3 Visualising Edit Flow

Sentence alignment We first align suggested with final sentences using a minimum Levenshtein ratio of 0.8, defined as where is the combined length of the input strings and is the Levenshtein edit distance between the input strings. Suggested biographies have a total 28,842 sentences and 525,555 tokens, while final biographies have a total of 33,238 sentences and 580,521 tokens. So, final biographies tend to have more sentences (3.2 versus 2.8), but each sentence is shorter on average (17.5 versus 18.2).

Edit flow Figure 1 visualises the flow of tokens from suggestions through to the final biography using a Sankey diagram. The total number of tokens in suggested sentences breaks down into two categories: 231,347 (44%) are selected by users and 220,793 (56%) are not selected. Looking at tokens in final sentences: 349,793 (60%) are new sentences written by human editors. This suggests that work on improving end-to-end efficiency should prioritise extending fact collection and generation to provide more useful suggestions (more detail in Section 4). Trimming unused suggestions is less valuable as ignoring these is relatively easy.

Token alignment We refine the edit flow analysis by identifying phrase substitutions within the selected sentences aligned in the first step. We leverage the standard diff library in Python to collect token-level edit operations. This provides more detailed phrase-level substitution, deletion and insertion statistics corresponding to the middle of the edit flow diagram. Interestingly, we find that the vast majority (95%) of tokens in aligned sentences are copied directly from selected to final sentences. Phrase edits collectively represent only 5% of tokens in selected sentences, suggesting that generation obtains high accuracy where facts and templates are available.

Figure 1: Flow of tokens through the post-editing process.

4 Characterising Edits

Selected From token alignments in selected sentences, we observe a total of 1,833 substitution, 621 deletion and 468 insertion phrase pairs and 4,568, 1,343 and 1,284 instances respectively. Overall, selection edits tend to result in shorter sentences with an average of 1.8 tokens before editing compared to 1.6 post-editing. Table 1 lists some of the most common edit actions. We observe that the top edits are generally grammatical (e.g., ‘the Engineer’‘an Engineer’) or stylistic (e.g., ‘received a BFA’‘holds a BFA’). Other edits address capitalisation consistency or errors from collected facts (e.g., ‘The University’‘the University’, ‘microsoft office’‘Microsoft Office’).

Rank Edit # Instances
1 ‘of’ ‘at’ 320 (4.4%)
2 ‘’ ‘the’ 272 (3.8%)
3 ‘’ ‘also’ 233 (3.2%)
4 ‘a’ ‘the’ 166 (2.3%)
5 ‘with’ ‘in’ 130 (1.8%)
19 ‘The’ ‘the’ 39 (0.5%)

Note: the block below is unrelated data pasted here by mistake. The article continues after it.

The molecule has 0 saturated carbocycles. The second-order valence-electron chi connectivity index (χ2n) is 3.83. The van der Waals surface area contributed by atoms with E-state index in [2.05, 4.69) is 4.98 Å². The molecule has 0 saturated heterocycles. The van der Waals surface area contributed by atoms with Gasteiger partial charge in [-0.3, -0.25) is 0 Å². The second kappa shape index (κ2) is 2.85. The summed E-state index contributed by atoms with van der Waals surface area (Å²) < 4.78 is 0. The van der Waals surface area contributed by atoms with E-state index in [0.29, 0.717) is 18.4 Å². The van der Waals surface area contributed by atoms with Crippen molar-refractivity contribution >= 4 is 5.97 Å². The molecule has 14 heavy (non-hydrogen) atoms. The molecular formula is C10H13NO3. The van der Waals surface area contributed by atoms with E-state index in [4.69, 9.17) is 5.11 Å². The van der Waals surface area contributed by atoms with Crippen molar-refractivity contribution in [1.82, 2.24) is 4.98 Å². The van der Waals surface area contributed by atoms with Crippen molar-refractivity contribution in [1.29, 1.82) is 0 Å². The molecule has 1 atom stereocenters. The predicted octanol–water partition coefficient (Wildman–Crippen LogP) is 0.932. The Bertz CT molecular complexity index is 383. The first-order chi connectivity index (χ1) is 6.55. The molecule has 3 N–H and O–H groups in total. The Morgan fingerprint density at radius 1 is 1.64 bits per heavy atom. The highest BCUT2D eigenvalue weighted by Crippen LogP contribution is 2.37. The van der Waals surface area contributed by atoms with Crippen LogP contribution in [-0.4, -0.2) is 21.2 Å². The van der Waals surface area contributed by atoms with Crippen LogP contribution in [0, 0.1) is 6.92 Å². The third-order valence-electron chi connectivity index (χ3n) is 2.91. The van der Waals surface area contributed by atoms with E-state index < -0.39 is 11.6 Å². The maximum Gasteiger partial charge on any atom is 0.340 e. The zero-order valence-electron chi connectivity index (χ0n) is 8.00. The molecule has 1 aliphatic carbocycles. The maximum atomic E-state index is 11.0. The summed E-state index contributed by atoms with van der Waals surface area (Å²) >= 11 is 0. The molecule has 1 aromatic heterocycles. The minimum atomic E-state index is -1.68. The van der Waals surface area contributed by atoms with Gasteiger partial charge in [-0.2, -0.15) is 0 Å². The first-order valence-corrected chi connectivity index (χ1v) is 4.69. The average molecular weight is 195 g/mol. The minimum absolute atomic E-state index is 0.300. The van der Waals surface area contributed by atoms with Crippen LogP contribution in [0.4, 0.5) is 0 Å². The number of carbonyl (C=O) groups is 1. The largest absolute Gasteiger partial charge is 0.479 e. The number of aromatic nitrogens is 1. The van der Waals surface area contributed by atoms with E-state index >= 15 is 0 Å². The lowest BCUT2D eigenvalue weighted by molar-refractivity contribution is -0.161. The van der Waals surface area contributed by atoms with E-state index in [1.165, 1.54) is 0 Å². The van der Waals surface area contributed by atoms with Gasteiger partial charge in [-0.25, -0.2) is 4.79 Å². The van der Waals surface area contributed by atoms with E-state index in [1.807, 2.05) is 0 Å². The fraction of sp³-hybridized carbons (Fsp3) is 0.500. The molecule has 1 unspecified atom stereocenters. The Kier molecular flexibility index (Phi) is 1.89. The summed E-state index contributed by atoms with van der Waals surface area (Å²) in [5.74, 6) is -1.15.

20 ‘has been’ ‘is’ 34 (0.5%)
27 ‘has’ ‘have’ 25 (0.3%)
30 ‘the’ ‘an’ 23 (0.3%)
38 ‘received’ ‘holds’ 20 (0.3%)
Table 1: Example edit actions.

Not Selected Ignoring the sentence alignment threshold, we find that 67% of suggested sentences that were not selected have some overlap with sentences in the final biography. The remaining 33% were not directly useful for their biographies. By inspection of a random 100 of these, we observe that most talk about hobbies (e.g., interests, travel, books), social media interactions, or a monolingual person’s sole language.

New Sentences Looking from the other side, we find that 53% of new sentences have some overlap with suggestions. These comprise sentences where editors deleted/introduced many tokens, or split/merged suggested sentences. The remaining 47% of new sentences are due primarily to coverage issues in search or fact collection feeding into generation.

5 Discussion

We introduced an edit flow visualisation for analysis of human post-editing of automatically generated text. This helps to identify and prioritise work for improving end-to-end efficiency. It is encouraging that most new sentences include suggested content, but these sentences still represent significant human cost. This suggests that end-to-end efficiency can be improved most by expanding generation templates to provide editors more style and content options. The next priority is then to automate post-edits where possible, learnt from data here or external resources. Another issue discovered during analysis is the lack of clear editorial policy, with users sometimes making conflicting edits. Editorial style policy is challenging to implement with crowd-sourced editing, but we expect that gradual introduction of high-precision rules should actively guide editors toward a more consistent style. In current work, we are implementing the changes suggested above, developing a virtuous circle to improve both efficiency and quality over time.

References